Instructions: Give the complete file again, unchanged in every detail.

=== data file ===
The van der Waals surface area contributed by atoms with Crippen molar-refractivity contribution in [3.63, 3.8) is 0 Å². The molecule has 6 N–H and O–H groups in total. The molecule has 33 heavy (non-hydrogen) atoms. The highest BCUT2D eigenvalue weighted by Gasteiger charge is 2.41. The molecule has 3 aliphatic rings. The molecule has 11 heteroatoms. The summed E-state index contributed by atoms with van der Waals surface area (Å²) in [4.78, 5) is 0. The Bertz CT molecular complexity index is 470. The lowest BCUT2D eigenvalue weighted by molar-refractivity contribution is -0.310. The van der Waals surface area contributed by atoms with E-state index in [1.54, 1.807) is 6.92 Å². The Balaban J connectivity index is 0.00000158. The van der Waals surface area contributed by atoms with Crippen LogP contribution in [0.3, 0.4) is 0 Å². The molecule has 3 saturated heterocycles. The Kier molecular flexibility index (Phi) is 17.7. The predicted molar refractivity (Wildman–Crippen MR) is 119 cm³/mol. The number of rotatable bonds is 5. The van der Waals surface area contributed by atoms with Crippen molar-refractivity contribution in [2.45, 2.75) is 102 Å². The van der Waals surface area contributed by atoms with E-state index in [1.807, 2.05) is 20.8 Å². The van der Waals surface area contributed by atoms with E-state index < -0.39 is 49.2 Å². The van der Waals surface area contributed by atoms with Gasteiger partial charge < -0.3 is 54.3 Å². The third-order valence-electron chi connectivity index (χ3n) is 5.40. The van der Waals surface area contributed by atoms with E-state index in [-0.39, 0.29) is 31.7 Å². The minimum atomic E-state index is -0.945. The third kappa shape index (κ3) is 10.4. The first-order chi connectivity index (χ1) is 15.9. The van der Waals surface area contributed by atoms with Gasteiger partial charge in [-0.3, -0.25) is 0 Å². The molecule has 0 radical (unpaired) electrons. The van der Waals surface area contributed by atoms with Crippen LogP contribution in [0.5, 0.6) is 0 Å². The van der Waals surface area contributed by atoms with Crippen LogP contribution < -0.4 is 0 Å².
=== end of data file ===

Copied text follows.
The van der Waals surface area contributed by atoms with Crippen molar-refractivity contribution in [3.63, 3.8) is 0 Å². The molecule has 6 N–H and O–H groups in total. The molecule has 33 heavy (non-hydrogen) atoms. The highest BCUT2D eigenvalue weighted by Gasteiger charge is 2.41. The molecule has 3 aliphatic rings. The molecule has 11 heteroatoms. The summed E-state index contributed by atoms with van der Waals surface area (Å²) in [4.78, 5) is 0. The Bertz CT molecular complexity index is 470. The lowest BCUT2D eigenvalue weighted by molar-refractivity contribution is -0.310. The van der Waals surface area contributed by atoms with E-state index in [1.54, 1.807) is 6.92 Å². The Balaban J connectivity index is 0.00000158. The van der Waals surface area contributed by atoms with Crippen LogP contribution in [0.3, 0.4) is 0 Å². The molecule has 3 saturated heterocycles. The Kier molecular flexibility index (Phi) is 17.7. The predicted molar refractivity (Wildman–Crippen MR) is 119 cm³/mol. The number of rotatable bonds is 5. The van der Waals surface area contributed by atoms with Crippen molar-refractivity contribution in [2.45, 2.75) is 102 Å². The van der Waals surface area contributed by atoms with E-state index in [1.807, 2.05) is 20.8 Å². The van der Waals surface area contributed by atoms with E-state index < -0.39 is 49.2 Å². The van der Waals surface area contributed by atoms with Gasteiger partial charge < -0.3 is 54.3 Å². The third-order valence-electron chi connectivity index (χ3n) is 5.40. The van der Waals surface area contributed by atoms with E-state index in [-0.39, 0.29) is 31.7 Å². The minimum atomic E-state index is -0.945. The third kappa shape index (κ3) is 10.4. The first-order chi connectivity index (χ1) is 15.9. The van der Waals surface area contributed by atoms with Gasteiger partial charge in [-0.3, -0.25) is 0 Å². The molecule has 0 radical (unpaired) electrons. The van der Waals surface area contributed by atoms with Crippen LogP contribution in [0.5, 0.6) is 0 Å². The van der Waals surface area contributed by atoms with Crippen LogP contribution < -0.4 is 0 Å².